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Putting your money where your writing future is

May 28, 2012

This blog, as much fun and wonder as it is, is a marketing tool for the Florida Writers Association and its Conference, to be held this October 19-21 at the Orlando Marriott Lake Mary in sunny Florida (it’s a great conference; you should definitely go). We believe there’s great value in the conference–but we need to pay for it all, so we charge admission to attend.

There are a lot of free, valuable tools you can find to help you as a writer–from various critique groups to this high-quality blog. But at some point, you’re gonna have to stick a crowbar in your wallet and part with a little cash now and again if you want to succeed.

And that’s the place I find myself now. I have to primary personal goals in life right now. I want to reach a specific level of fitness and I want to become a published author.

I can work out without spending any additional money. I have the DVDs and the weights and I can do the routines as many times as I want without any additional cash outlay. But without something to aim for, it gets stale after a while. There’s a five-mile mud run in early June (a little more than a month away as I write this…far less by the time you read it).

And there’s a writing marathon with the lovely and talented Jamie Morris coming up. The writing part gets stale from time to time, too. A day with others, practicing our craft, comparing notes and making friends is a great form of positive re-enforcement.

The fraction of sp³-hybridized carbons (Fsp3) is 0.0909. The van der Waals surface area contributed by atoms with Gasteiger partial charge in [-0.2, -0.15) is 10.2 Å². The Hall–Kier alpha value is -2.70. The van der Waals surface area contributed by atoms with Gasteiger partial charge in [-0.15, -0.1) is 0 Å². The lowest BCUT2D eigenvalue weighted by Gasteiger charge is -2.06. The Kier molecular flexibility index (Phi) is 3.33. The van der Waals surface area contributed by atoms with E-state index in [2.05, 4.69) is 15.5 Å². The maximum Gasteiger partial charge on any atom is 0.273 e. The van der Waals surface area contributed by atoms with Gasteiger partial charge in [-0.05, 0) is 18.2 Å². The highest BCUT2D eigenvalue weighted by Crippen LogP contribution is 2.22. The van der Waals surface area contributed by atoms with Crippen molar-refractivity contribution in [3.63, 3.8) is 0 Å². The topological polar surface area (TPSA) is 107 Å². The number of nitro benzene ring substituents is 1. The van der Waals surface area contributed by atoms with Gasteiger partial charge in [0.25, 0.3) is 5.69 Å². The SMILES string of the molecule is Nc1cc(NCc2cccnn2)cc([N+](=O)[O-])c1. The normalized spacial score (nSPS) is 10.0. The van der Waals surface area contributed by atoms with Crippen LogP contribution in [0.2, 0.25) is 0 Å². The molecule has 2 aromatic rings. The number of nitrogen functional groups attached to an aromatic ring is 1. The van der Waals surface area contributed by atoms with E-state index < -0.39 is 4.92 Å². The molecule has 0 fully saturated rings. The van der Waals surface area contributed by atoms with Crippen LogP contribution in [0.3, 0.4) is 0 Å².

Unfortunately, neither of these things are free. Jamie’s sessions have varying prices and the mud run is $75. Fortunately, right now I have enough play money to do both. But my pockets will probably be empty from now until then. I pick both, but with those picks, I forego any other mud runs, writing marathons, or pretty much anything else for a few months.

Being a successful writer is about talent and drive, but it’s also about choices. How do you spend your time? Do you screw around on Facebook (guilty) or do you write and revise? Do you go out to eat a couple times a week or do you use that money for a writing marathon?

There’s no right answer to this question, but it’s something you have to ask. How you spend your money, like how you spend your time, will tell about priorities. And at the end of the day, you have to balance them, just like you balance your time, for the greatest ultimate payoff.

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One Comment
  1. Ron permalink
    May 28, 2012 7:27 am

    Thanks for the updated focus; One of my quotes that some days seems to get forgotten “A dream, that becomes the work of the moment, makes it the future”

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